Tall poppyWe’ve probably all felt somewhat isolated over the past 18 months. Especially anyone who lives and/or works alone. And especially during periods of so-called ‘lockdown’.

But, in the same way that being alone doesn’t equate to being lonely, isolation isn’t always a bad thing.

This article covers why isolation can help in your marketing.

I’ve talked before about advertising that needs to stand out like Ayers Rock / Uluru, not blend in like Everest / Chomolungma. Even if you are the biggest and best in the world, you need to be different from your surroundings if you really want to get noticed and make an impact.



This has a name – the Von Restorff effect.

“When multiple homogeneous stimuli are presented, the stimulus that differs from the rest is more likely to be remembered”

In 1933, Hedwig von Restorff did a study where participants were presented with a list of categorically similar items including one distinctive, isolated item. She found that memory was improved for the ‘odd one out’. She also found that such distinctiveness can be created from changing the context, or by changing the physical nature of the stimulus, such as size, shape, colour, spacing or underlining.

Test yourself 1

Which of these items stands out most to you?

  • Desk
  • Chair
  • Bed
  • Table
  • Chipmunk
  • Dresser
  • Stool
  • Couch

Chances are you gave the word ‘chipmunk’ a bit more attention because the meaning is out of context in a list of other words which are all types of furniture.

Test yourself 2

Which of these items stands out most to you?

  • Bread
  • Milk
  • Apples
  • Tomatoes
  • Butter
  • Cheese
  • Pizza
  • Ice cream

Chances are you noticed the word ‘tomatoes’ most because it’s written in red while the other food items are listed in dark grey. It stands out because the font is presented differently.

Why this happens

There are various theories about why isolated items get remembered more than non-isolated items:

  • Isolated items are rehearsed for a longer time in working memory
  • Similarities and differences are compared as part of deep processing
  • Isolated items are considered to be in their own special category, making them easier to recollect
  • Empirical data has shown that exposure to novel or isolated items on a list for free recall generates an event-related potential (ERP) in the brain with a larger amplitude – this predicts a higher likelihood of future recall and faster recognition of the items
  • Contextual incongruity leads to differential attention (that’s the modern theory, and the one I tend to agree with)

Read about the Von Restorff effect on Wikipedia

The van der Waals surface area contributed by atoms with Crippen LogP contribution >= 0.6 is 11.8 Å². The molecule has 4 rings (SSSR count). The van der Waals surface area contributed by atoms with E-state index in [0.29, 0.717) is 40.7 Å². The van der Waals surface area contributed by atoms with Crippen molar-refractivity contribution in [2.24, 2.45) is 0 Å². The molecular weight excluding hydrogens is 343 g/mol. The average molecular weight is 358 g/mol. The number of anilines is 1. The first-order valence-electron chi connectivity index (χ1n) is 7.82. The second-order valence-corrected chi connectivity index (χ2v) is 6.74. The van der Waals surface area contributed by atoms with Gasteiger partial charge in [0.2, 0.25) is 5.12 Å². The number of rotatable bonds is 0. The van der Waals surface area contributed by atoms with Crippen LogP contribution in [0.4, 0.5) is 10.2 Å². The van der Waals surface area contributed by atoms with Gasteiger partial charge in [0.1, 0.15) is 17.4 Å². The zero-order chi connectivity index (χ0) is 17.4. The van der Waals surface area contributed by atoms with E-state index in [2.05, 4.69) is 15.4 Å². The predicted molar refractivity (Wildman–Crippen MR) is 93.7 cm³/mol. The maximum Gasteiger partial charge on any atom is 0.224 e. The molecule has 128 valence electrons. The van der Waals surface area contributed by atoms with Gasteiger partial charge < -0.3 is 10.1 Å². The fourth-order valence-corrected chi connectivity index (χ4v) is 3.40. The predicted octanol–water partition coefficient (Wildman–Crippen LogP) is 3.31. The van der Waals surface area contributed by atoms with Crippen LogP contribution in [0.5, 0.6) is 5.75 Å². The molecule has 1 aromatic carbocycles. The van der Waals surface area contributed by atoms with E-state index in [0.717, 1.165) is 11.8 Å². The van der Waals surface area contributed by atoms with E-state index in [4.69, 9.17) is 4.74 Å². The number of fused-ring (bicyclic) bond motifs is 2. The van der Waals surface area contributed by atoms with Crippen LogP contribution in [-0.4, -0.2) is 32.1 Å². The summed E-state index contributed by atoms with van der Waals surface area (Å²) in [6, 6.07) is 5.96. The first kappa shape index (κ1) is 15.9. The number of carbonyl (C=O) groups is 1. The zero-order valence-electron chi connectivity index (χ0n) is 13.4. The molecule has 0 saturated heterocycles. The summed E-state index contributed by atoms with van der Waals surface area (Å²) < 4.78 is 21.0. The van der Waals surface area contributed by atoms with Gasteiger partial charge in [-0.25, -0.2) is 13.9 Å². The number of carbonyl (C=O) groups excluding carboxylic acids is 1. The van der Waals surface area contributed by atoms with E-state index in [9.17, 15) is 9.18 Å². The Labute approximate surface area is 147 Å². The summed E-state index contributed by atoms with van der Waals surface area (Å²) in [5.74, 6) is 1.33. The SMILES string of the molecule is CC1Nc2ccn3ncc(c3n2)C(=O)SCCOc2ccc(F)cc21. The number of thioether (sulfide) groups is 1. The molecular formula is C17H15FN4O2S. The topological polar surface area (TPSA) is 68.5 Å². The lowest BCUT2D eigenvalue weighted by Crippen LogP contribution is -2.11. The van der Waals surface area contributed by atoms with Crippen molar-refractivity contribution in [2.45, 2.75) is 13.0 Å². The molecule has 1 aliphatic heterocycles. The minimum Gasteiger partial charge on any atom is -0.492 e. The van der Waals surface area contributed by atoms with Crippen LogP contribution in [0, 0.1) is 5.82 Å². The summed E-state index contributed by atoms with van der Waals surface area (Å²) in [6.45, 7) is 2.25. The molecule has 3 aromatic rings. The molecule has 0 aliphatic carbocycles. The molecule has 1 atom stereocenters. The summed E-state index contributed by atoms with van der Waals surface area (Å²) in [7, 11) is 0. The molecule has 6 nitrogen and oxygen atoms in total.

Tall poppy syndrome

Unlike marketing, where you want your brand, product or service to stand out, get noticed and be remembered, being isolated as an individual can have its downsides.

If you are believed to have an excessively high opinion of yourself or your importance, people might perceive you as immodest, egotistical and vain.

To draw you towards humility and self-deprecation, they might try to mock you, hold you back, put you down, criticise your achievements, or even deliberately sabotage your success. This is called “cutting down the tall poppy”, especially in Ireland, Australia and New Zealand.

This is not a new phenomenon. The phrase was first documented in 1864, while the earliest English-language example of tall poppies being used as a metaphor for notables was published in the Observator newspaper in 1710.

What this means to you

When marketing your brand, product or service, your first task is to stand out and get noticed. That means you don’t want to promote yourself the same as your competitors. Don’t imagine you have to do things a certain way “because that’s how it’s done in our industry”. Try doing something completely different. (We can help with that.)

It reminded me of this. Very much of its time. 1971.

On the other hand, ‘tall poppy syndrome’ leaves sole traders with a problem. When marketing our own personal brand, we need to brag a bit. Overcome our natural modesty. Blow our own trumpets (parp parp).

This doesn’t mean making promises we can’t keep – remember, marketing must be legal, decent, honest and truthful under Advertising Standards Authority guidelines.

It does mean supporting all your claims with evidence, and not using empty adjectives or clichés.

This is where proper copywriting comes in.

My team of journalist-turned-copywriters write fact-filled copy without fluff. Because that way, your marketing will not only stand out from the rest, it’s also more likely to be believed and acted upon.

If you’d like a quote, give me a call.

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